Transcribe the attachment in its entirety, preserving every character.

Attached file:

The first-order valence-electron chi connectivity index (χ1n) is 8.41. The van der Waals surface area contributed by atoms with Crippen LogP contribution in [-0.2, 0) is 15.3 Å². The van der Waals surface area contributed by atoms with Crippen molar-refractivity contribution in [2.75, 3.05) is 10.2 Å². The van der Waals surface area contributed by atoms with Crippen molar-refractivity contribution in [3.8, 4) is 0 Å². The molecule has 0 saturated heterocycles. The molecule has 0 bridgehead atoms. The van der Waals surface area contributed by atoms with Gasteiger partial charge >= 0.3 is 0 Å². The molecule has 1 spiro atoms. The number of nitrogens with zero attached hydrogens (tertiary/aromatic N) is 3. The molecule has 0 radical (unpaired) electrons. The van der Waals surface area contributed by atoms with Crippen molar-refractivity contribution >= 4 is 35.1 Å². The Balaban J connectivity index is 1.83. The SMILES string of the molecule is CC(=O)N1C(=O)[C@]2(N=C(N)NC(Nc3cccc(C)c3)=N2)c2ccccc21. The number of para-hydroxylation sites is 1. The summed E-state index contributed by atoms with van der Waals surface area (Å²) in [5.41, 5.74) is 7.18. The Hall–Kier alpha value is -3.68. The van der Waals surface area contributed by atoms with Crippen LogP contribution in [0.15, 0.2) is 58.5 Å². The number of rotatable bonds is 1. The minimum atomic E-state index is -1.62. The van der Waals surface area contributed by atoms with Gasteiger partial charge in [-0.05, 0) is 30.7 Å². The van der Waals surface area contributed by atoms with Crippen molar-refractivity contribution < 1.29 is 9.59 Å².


The first-order valence-electron chi connectivity index (χ1n) is 8.41. The van der Waals surface area contributed by atoms with Crippen LogP contribution in [-0.2, 0) is 15.3 Å². The van der Waals surface area contributed by atoms with Crippen molar-refractivity contribution in [2.75, 3.05) is 10.2 Å². The van der Waals surface area contributed by atoms with Crippen molar-refractivity contribution in [3.8, 4) is 0 Å². The molecule has 0 saturated heterocycles. The molecule has 0 bridgehead atoms. The van der Waals surface area contributed by atoms with Gasteiger partial charge >= 0.3 is 0 Å². The molecule has 1 spiro atoms. The number of nitrogens with zero attached hydrogens (tertiary/aromatic N) is 3. The molecule has 0 radical (unpaired) electrons. The van der Waals surface area contributed by atoms with Crippen molar-refractivity contribution >= 4 is 35.1 Å². The Balaban J connectivity index is 1.83. The SMILES string of the molecule is CC(=O)N1C(=O)[C@]2(N=C(N)NC(Nc3cccc(C)c3)=N2)c2ccccc21. The number of para-hydroxylation sites is 1. The summed E-state index contributed by atoms with van der Waals surface area (Å²) in [5.41, 5.74) is 7.18. The Hall–Kier alpha value is -3.68. The van der Waals surface area contributed by atoms with Crippen LogP contribution in [0.15, 0.2) is 58.5 Å². The number of rotatable bonds is 1. The minimum atomic E-state index is -1.62. The van der Waals surface area contributed by atoms with Gasteiger partial charge in [-0.05, 0) is 30.7 Å². The van der Waals surface area contributed by atoms with Crippen molar-refractivity contribution < 1.29 is 9.59 Å².